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SCHUMER, DODD CALL ON FEDERAL RESERVE TO IMPOSE EMERGENCY FREEZE ON CREDIT CARD RATES

April 23, 2009

Senators Urges Regulators To Speed Up Rule—Which Is Not Due To Take Effect Until July 2010—That Would Stop Companies From Hiking Rates On Existing Balances
 
Credit Card Companies Are Doubling And Tripling Rates Now To Get Ahead of Next Year’s Rule
 
WASHINGTON, DC—On the same day President Obama summoned the country’s major credit card issuers to the White House to discuss reforming their practices, U.S. Senators Charles E. Schumer (D-NY) and Senate Banking Chairman Christopher Dodd (D-CT) called on federal regulators to implement an emergency freeze on interest rates tied to existing balances on credit cards.
 
In a letter to Federal Reserve Chairman Ben Bernanke and other regulators, Schumer and Dodd noted that the Fed has already issued a new regulatory rule that would ban the practice of retroactively raising the interest rates on existing credit-card balances. But the Senators noted that the rule is not scheduled to take effect until July 2010, giving companies more than a year to hike rates on consumers preemptively to get under the deadline. Both Senators said they have heard complaints from constituents who have seen their rates double or even triple almost overnight and without explanation.
 
Schumer and Dodd said the Fed should invoke its emergency powers to make the rule effective immediately.
 
“Over the past year, the Federal Reserve has cited the financial crisis as one of the reasons for acting quickly to implement new lending facilities and programs to protect financial institutions. It is long past time for the regulatory agencies to act with the same sense of urgency to protect consumers from the behavior of those same financial companies,” the senators wrote.
 
Under Dodd’s leadership, the Senate Banking Committee has approved a strong credit card bill that would incorporate and go beyond many of the Fed’s planned rule changes and implement them sooner than currently proposed by the Fed.  Rep. Carolyn Maloney has sponsored a related bill on the House side, where it won approval from the House Financial Services Committee earlier this week.
 
A copy of Schumer and Dodd’s letter appears below.
 
April 23, 2009
 
Ben S. Bernanke                                                          John E. Bowman
Chairman                                                                      Acting Director
The Federal Reserve Board                                          Office of Thrift Supervision
20th Street and Constitution Avenue, NW                     1700 G. Street, NW
Washington, DC 20551                                                Washington, DC 20552
 
Michael E. Fryzel
Chairman
National Credit Union Administration
1775 Duke Street
Alexandria, VA 22314-3428
 
Dear Chairman Bernanke, Director Bowman, and Chairman Fryzel:
 
We write to you today to urge you to use your emergency authority under the “good cause” exception to the Administrative Procedures Act, to immediately implement the provision in the final rules you have previously issued concerning interest rate increases on existing balances for consumer credit cards. The rules are currently scheduled to become effective in July 2010. As you are also aware, Congress is working on legislation to strengthen these rules and provide additional protections for consumers. As Congress works to pass this legislation, and before your rules become effective, issuers continue to operate using unfair and deceptive acts and practices.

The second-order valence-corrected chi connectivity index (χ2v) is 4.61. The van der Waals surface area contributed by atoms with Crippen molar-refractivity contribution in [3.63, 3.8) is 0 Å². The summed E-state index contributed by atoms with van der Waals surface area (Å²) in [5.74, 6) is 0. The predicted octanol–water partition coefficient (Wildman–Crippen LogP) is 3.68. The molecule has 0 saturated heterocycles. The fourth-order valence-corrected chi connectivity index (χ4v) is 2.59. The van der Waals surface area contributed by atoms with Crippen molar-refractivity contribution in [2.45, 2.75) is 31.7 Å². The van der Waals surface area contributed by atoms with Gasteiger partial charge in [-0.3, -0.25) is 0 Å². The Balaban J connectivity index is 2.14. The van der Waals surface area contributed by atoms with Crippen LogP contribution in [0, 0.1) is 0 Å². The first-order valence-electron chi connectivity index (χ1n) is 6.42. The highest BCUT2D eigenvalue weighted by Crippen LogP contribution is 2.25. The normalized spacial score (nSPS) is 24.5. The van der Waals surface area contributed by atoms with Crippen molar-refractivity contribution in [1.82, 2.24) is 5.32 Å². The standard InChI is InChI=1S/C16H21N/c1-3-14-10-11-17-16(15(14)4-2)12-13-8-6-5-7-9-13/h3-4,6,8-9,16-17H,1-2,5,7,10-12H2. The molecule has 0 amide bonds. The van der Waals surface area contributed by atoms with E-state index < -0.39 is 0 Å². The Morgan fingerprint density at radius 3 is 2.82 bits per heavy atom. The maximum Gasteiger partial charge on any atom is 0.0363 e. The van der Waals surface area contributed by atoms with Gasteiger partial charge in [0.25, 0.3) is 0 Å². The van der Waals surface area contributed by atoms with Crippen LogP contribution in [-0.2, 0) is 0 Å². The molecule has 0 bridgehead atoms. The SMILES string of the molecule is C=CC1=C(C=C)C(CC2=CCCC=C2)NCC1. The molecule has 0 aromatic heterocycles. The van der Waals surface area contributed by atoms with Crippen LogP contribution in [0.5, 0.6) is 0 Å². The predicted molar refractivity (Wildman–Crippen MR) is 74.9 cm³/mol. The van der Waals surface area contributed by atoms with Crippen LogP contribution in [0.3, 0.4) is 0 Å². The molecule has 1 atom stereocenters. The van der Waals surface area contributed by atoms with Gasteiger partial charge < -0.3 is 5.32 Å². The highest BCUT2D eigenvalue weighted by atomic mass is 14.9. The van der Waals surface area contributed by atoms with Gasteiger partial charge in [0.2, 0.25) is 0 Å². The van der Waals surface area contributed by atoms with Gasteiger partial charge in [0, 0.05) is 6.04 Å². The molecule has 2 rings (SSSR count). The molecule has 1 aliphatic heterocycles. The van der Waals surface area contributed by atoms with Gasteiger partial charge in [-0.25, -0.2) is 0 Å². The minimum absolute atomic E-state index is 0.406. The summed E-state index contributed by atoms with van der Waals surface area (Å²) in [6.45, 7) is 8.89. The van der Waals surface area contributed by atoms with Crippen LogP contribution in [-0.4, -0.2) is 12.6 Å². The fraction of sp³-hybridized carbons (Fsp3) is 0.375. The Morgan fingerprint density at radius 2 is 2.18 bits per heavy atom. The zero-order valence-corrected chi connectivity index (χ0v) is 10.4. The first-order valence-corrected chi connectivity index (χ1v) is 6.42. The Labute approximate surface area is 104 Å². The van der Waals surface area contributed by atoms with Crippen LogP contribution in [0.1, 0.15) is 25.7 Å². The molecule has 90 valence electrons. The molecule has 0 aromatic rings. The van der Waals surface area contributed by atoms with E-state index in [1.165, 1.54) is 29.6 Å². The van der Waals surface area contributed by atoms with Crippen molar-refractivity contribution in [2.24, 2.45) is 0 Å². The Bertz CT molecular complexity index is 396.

Credit card providers have been aggressively raising rates on consumers now to avoid the ramifications of this rule when it goes into effect next year.  Companies have increased interest rates across the board now, to increase interest rates before the new rules go into effect.  Consumers describe situations to our offices in which the interest rates on their accounts have doubled or tripled overnight, without any misconduct on their part.  This kind of practice clearly violates the spirit and intention of the rules, even if the delayed implementation date has the effect of making such behavior legal.
 
The OTS, NCUA and Federal Reserve have all used this emergency authority numerous times since 2007 to implement rules without public notice or comment, and to make final rules effective immediately. Over the past year, the Federal Reserve has cited the financial crisis as one of the reasons for acting quickly to implement new lending facilities and programs to protect financial institutions. It is long past time for the regulatory agencies to act with the same sense of urgency to protect consumers from the behavior of those same financial companies.  Therefore, we strongly urge you to utilize your emergency powers to put this rule into place immediately and protect consumers from these outrageous rate increases. 
 
Thank you for your consideration of this matter. Please don’t hesitate to contact our staffs any information or questions.
 
 
Sincerely,
 
 
 
 
Charles Schumer                                                          Chris Dodd
United States Senator                                                   United States Senator
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